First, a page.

Or a Creative Suite ornament.


CS4 net

The last thing to do is make tabs that you can use to tape or glue the shape together. You could just leave some extra paper all around the net when you cut it out. Or you could try something like this: Select the whole net, group it, and apply a drop shadow. Give it a Distance of 0, a spread of 100, and make it big enough to glue or tape.

net with spread drop shadow

ornament drop shadow settings

Now the crafty part: print the net, and cut it out. Fold along the edges of the triangles and tabs, then glue or tape it together. It also helps to snip off the pointy ends of the tabs. If you need help figuring out how to close up the net, play with the octahedron animation here. Last, thread a hook or some string through the top and voila, eight sides of geek holiday fun.


Try some other shapes too. Just don’t attempt the dodecahedron after too many eggnogs.

Happy Holidays!

Mike Rankin

Mike Rankin

Editor in Chief of, InDesign Magazine, and Author of LinkedIn Learning courses on InDesign, Illustrator, GIMP, Inkscape, and Affinity Publisher.
Mike Rankin

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13 Comments on “Holiday Papercraft

  1. How odd? I was on a forum the other day and someone asked about Nets in InDesign? I didn’t understand the term “Nets”, never came across it, I presumed they meant die-formes? So then I looked up Nets and InDesign and didn’t come up with anything.

    Although I’ve been creating “Nets” for a long-time, I’ve never known the “mathematical” term for them. Once I discovered what a Net was, I looked them up online and found this little dousy of a website for creating all sorts of “Nets”

    Pretty interesting stuff.

    Thanks for sharing your tips on creating the “Nets”, Mike. Very good method and usage of Step and Repeat.

  2. Hmmm… can’t seem to edit my post, that link, they are copyrighted and for educational use only. Well at least it might get people started? But you can google for Geometric Nets to yield a lot of results.

  3. Thanks Eugene :)

    That is a weird coincidence with the other forum. Hopefully that person finds their way here. Though I’ve had this idea kicking around in my head since the summer–you know how I can take a looong time to get around to some things.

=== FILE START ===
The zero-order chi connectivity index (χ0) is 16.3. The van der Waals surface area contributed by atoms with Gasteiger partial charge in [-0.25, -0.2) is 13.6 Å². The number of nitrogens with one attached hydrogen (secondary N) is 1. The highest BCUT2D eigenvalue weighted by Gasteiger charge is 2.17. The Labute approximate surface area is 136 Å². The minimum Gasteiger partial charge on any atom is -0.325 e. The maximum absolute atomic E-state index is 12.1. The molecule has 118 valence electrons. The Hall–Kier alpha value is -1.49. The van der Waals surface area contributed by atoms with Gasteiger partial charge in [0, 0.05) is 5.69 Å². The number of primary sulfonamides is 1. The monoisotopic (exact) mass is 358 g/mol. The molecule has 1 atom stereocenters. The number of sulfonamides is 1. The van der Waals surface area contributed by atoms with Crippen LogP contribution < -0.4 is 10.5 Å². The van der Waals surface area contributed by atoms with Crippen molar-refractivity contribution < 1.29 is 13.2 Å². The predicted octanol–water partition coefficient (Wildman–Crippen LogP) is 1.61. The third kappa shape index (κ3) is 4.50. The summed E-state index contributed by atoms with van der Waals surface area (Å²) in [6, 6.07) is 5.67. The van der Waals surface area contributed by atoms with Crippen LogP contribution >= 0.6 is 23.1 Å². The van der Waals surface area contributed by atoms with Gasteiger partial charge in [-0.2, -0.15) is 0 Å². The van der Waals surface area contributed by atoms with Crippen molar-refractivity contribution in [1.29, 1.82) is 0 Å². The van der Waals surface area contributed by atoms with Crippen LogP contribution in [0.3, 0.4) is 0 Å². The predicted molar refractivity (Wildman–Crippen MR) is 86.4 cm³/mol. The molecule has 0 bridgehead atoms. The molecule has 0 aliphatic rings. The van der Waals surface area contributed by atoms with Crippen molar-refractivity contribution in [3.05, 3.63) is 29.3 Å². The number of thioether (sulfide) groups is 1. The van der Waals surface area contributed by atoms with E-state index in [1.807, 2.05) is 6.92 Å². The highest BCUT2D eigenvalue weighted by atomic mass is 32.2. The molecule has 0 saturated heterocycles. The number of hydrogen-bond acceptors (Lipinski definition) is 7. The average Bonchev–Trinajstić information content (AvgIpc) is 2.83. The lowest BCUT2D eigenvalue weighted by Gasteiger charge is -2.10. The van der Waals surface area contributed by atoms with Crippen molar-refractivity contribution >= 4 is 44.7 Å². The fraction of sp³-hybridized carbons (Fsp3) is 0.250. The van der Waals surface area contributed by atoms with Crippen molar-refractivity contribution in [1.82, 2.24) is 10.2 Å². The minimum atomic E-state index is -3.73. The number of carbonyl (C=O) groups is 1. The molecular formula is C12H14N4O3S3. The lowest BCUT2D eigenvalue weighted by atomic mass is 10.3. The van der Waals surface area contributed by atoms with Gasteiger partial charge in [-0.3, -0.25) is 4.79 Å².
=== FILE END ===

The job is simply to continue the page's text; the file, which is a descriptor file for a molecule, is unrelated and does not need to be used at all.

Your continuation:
4. Oh, Mike, this could not have come at a more perfect moment. My wife and I were just trying to figure out what to do about getting some Chanukah Shrubbery, because all our ornaments are in deep storage during a remodel that is taking a couple of months longer than planned. Kids, get out your crayons, we’re makin’ ornaments!

    But my favorite part was when you said, “you remember David?s post [about equalateral triangles]” — I had no memory at all of writing that! Talk about eggnog-intake… whew… :)

  5. Mike, I will post a link from the other forum to here, which I’ll do shortly. It’d be cool if people posted their “nets” in the forums :)

    I made hats for some friends for a soccer final, printed out on A3, they were ill fitting to say the leasts, but I attached some elasticated string and they stayed on, pretty much. They worked so well and people loved them so much that I’ve been asked many times create hats for different sporting events.

    Now I have a new range of products to delight them with.

    I used to do a monthly email in work of Cut-Out-And-Keep things for people. It was crazy to see people putting together cut-out-and-keep dice, and the spots were provided separately. Fun for all the office.

  6. Thanks for the information.
    It will sooth my brain cells as I
    begin to learn CS4.
    I had CS2 and am really excited
    to get the ‘kinks’ out of my way.
    This is a excellent time for me to help
    my brain cells grow to new heights.
    I may be getting old, but I’m not
    stopping the learning process.

  7. If you want a quick way of making an equilateral traingle to start of f with, just draw a rectangle 35mm x 30mm (or 3″ by 3.5″ if you prefer), then use the Convert Shape to Triangle option. It’s as near as you’ll need it, without doing complex calcualtions to several decimal points! Then you can resize it to suit your project.